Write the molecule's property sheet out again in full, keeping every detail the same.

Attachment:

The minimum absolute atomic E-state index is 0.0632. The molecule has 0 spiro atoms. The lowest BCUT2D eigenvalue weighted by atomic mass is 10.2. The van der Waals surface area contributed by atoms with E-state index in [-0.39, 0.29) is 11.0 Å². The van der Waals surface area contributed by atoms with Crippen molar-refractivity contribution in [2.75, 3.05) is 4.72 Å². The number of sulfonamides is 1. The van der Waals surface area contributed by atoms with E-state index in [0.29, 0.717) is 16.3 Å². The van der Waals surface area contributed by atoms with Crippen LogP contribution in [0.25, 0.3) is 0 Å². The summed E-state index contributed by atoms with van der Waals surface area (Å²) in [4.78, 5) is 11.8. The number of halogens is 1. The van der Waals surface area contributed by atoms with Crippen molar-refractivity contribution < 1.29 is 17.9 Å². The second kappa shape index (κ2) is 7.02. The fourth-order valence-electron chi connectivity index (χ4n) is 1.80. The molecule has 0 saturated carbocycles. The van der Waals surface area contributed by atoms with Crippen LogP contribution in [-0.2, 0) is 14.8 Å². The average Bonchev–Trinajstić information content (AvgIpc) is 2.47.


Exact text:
The minimum absolute atomic E-state index is 0.0632. The molecule has 0 spiro atoms. The lowest BCUT2D eigenvalue weighted by atomic mass is 10.2. The van der Waals surface area contributed by atoms with E-state index in [-0.39, 0.29) is 11.0 Å². The van der Waals surface area contributed by atoms with Crippen molar-refractivity contribution in [2.75, 3.05) is 4.72 Å². The number of sulfonamides is 1. The van der Waals surface area contributed by atoms with E-state index in [0.29, 0.717) is 16.3 Å². The van der Waals surface area contributed by atoms with Crippen LogP contribution in [0.25, 0.3) is 0 Å². The summed E-state index contributed by atoms with van der Waals surface area (Å²) in [4.78, 5) is 11.8. The number of halogens is 1. The van der Waals surface area contributed by atoms with Crippen molar-refractivity contribution < 1.29 is 17.9 Å². The second kappa shape index (κ2) is 7.02. The fourth-order valence-electron chi connectivity index (χ4n) is 1.80. The molecule has 0 saturated carbocycles. The van der Waals surface area contributed by atoms with Crippen LogP contribution in [-0.2, 0) is 14.8 Å². The average Bonchev–Trinajstić information content (AvgIpc) is 2.47.